I believe these formal adjustments would be an excellent way to acknowledge all the people out there who are carers, whose studies often come second to caring for another person, and would also be a great way for them to get support, if they need it.

Limited education and employment opportunity resulting from one’s caring responsibilities means that many carers must rely on income support after they cease their caring role.7

Mel, 26, part-time, University of Sydney cares for her mum

I care for my mum full-time whilst also completing a postgrad research degree, part- time. My mum has a rare autoimmune disease that has recently caused her to go blind, lose feeling in her hands and feet, have recurrent infections, a colostomy, seizures, impaired memory and cognition.

Mum sometimes finds it hard to communicate with people and has poor balance causing her to fall a lot, which makes it hard for her to dress and bathe herself. With her loss of vision, she is also unable to get food, drinks and do her medication by herself. Mum’s health often deteriorates quickly and dramatically, so we have many trips to the hospital and ICU. Because of this she needs someone with her all the time. Living as part of a busy family and with someone who needs 24 hour care means that I often have to miss meetings

and conferences and don’t make adequate progress on my study.

“In the past I have had to suspend my degree and considered withdrawing many times as a result of my caring role.”

Caring for someone who requires so much help and whose future is so uncertain takes a considerable emotional and physical toll,
making it hard to concentrate on my studies. It also impacts on my ability to interact with my friends who are my support network.

Yaz, 40, part-time, University of Sydney cares for his disabled parents

I began providing care for my parents at 15 years of age when my father went blind from

glaucoma – this was a traumatic time for my family with the added burden of losing our main source of income.

Completing high school was a struggle as my mother’s health also began to fail and my caring duties increased. After a number of years I made the decision to enroll in university in order to improve the quality of life for both myself and my parents. I found myself relishing an environment that valued knowledge and critical thought, however during my degree, my mother’s health issues became increasingly difficult to manage, and without adequate support, the responsibility fell upon me to provide essential medical care.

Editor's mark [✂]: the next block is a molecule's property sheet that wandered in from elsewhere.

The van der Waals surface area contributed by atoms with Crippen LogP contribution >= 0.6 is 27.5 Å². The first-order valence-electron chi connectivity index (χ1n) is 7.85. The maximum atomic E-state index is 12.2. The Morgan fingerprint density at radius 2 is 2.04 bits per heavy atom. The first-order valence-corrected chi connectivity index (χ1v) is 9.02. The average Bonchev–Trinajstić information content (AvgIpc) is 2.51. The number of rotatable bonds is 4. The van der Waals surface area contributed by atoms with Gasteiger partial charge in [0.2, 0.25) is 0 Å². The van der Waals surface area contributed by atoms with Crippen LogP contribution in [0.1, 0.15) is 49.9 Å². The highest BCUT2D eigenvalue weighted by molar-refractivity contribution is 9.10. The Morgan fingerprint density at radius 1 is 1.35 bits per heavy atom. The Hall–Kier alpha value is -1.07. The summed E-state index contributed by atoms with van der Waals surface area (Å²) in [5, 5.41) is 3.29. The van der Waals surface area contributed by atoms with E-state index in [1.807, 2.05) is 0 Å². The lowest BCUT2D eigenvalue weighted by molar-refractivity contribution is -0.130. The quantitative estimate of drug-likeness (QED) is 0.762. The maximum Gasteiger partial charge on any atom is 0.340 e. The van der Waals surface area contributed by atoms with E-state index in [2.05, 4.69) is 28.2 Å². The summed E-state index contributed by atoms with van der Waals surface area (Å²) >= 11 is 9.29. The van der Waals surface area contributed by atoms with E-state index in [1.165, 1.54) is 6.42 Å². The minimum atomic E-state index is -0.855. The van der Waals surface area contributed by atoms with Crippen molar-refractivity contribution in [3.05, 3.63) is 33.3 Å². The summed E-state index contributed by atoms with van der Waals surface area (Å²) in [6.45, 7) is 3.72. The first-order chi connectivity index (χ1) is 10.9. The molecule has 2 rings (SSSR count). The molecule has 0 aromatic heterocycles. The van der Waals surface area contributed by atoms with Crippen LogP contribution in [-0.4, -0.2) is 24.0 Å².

During this period I did not acknowledge my role as a ‘carer’ and despite my efforts was unable to access community support services. Around this time I was also diagnosed with the same disease that caused my father’s blindness. Without any external support, my psychological health suffered and I finally withdrew from my degree.

After many years of struggle with my mother’s recurrent illnesses I now acknowledge the significant contribution I have made to my parents’ well-being and have managed to return to Sydney University.

Since re-enrolling, my father has developed dementia and I am battling my own difficulties with glaucoma, but despite this I am determined to complete my degree.

My experience caring for my parents has been difficult, but has shown me that I have the capability to navigate through trying circumstances and successfully accomplish what I set out to. It is my hope that other student carers out there need not struggle along as I have for many years, but instead find support from their communities and universities.

Carers need acknowledgement as well as moral and practical support so that they can reach their full potential, despite the difficult circumstances in which they find themselves.

“Due to the high level of care that was needed, I was unable to attend classes and manage my study workload but felt reluctant to seek help from teaching staff for fear of stigma and negative attitude.”

[divider scroll_text=”SCROLL_TEXT”]

The Solution

How universities can support carers Greater flexibility in course delivery is often needed for carers who find attending classes on campus, completing assignments and studying for exams overwhelming and monumental tasks when emotionally and physically exhausted from their care commitments.

University policies should accommodate the needs of carers by incorporating flexibility in terms of attendance requirements, assignment deadlines and the provision of out-of-school learning options, such as online lecture recordings or notetaking services.

Student carers feel they would greatly benefit from targeted university support including:

• Formal recognition

• Increased awareness of student carers’ presence at university
• Flexible education arrangements

• Financial support such as scholarships or bursaries

• Social networks for carers on campus

“Student carers should be given academic support; someone to liaise with lecturers and supervisors on their behalf, especially in times of crisis, and to help with tutoring, time management and organisation.” Mel, part-time student carer

Teena, 60, part-time, Deakin University cares for her husband

I am a full-time carer for my husband who has cancer and cardiac failure. While at present this does not entail personal care it does require considerable emotional and supportive care. I am required to attend all medical appointments and to administer medication on a strict routine. Some days are good and I can achieve my study commitments while other days I achieve none. Studying off campus has allowed me to juggle all commitments and still achieve good marks. Although it is a juggle, the faculty I am with has always shown tolerance and support when things are bad which has assisted me in continuing to learn and develop. It is invaluable to one’s sanity and academic achievement that the role and duties of carers